By Eve Mitchell
As widely predicted, the European Council agreed this morning to the compromise proposal on so-called national “opt outs” for GM crops. What happens next will be interesting indeed.
Luxembourg and Belgium abstained from the vote. Every other EU Member State supported the deal, but that doesn’t give a full picture of the situation by any means.
Around half of the Member States said outright they would ban GM crops or alluded that they would. Others noted the difficulties yet to be faced in agreeing coexistence rules needed to protect non-GM agriculture from GM contamination, including across international boundaries in our relatively small countries. None dismissed the delicacy of the next stage – securing the agreement with the EU Parliament. One speaker called the emerging agreement “historic,” and given the issue was first broached in 2009, I suppose that’s true to a point. More than one country called for the revision of the ten-year-old regulations of GMOs, and others the need to update and revise how Europe conducts its risk assessments of GMOs (as unanimously called for by this same Council. That’s a big can of worms indeed. Several speakers reminded the Council of the strong public opposition to GM food and crops back home. At the end of the meeting, Italy said that the agreement “demonstrates the unity of Europe”.
I heard a lot of things during this meeting, but unanimity wasn’t one of them.
So on we go to that next stage, where a brand new Parliament will have to take on a highly controversial issue that touches on food production and safety, public health, international trade, environmental protection, national sovereignty, democratic accountability and corporate control of agriculture all in one go. Good luck to them. Good luck to us. We will be relying on the countries who signalled disquiet with any number of issues in this deal (while agreeing to it anyway, in the spirit of cooperation of course), to insist those issues are clearly addressed and real answers provided. The pressure being applied will make those lines hard to hold.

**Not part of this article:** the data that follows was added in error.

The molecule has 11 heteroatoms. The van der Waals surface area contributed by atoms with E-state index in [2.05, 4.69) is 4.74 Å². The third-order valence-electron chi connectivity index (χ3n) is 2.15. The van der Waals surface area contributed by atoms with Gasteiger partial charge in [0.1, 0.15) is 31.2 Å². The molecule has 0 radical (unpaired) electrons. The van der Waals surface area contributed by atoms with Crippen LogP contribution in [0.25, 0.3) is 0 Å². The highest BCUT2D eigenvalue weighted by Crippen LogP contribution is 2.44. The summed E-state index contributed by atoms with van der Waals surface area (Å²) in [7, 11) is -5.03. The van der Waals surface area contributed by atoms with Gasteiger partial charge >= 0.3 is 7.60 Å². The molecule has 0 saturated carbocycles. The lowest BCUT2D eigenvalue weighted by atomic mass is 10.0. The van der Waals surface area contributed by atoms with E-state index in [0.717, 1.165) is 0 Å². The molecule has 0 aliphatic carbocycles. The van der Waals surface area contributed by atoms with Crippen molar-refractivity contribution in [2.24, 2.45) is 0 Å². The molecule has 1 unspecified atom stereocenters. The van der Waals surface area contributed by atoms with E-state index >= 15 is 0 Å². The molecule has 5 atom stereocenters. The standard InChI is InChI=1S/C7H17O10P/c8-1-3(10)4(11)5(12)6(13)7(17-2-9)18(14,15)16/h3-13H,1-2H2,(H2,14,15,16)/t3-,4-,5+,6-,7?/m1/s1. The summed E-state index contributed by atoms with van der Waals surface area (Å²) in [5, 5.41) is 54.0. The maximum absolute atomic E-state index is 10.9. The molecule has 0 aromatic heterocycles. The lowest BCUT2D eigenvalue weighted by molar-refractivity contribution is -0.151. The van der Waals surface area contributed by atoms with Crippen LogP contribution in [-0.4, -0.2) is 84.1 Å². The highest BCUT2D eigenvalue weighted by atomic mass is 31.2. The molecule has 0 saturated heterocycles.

If the Parliament and Council can someday wrestle an actual agreement out of all that, we’ll then have to see if the biotech industry plays ball and permits any bans to stand. If anything like half of EU countries ban GM crops in all or parts of their territories it will give the industry a pretty big headache of multilingual regulations to adhere to across what is supposed to be a Single Market. That nagging issue of coexistence will be there, as well as liability for any damage done by their products, particularly if that damage occurs across international borders into areas banning the crops in the first place. Since the chief GM lobby group EuropaBio has already put out a tetchy statement of disappointment saying, “This deal shows the lack of willingness of the EU institutions and Member States to correctly implement the current regulatory framework for GMO approvals they had decided upon themselves,” it isn’t at all clear the rules of the game will be agreed by all the players. Then again the industry has the WTO red card in its back pocket they can use to challenge any ban or start a trade war. Mere citizens have no such backstop.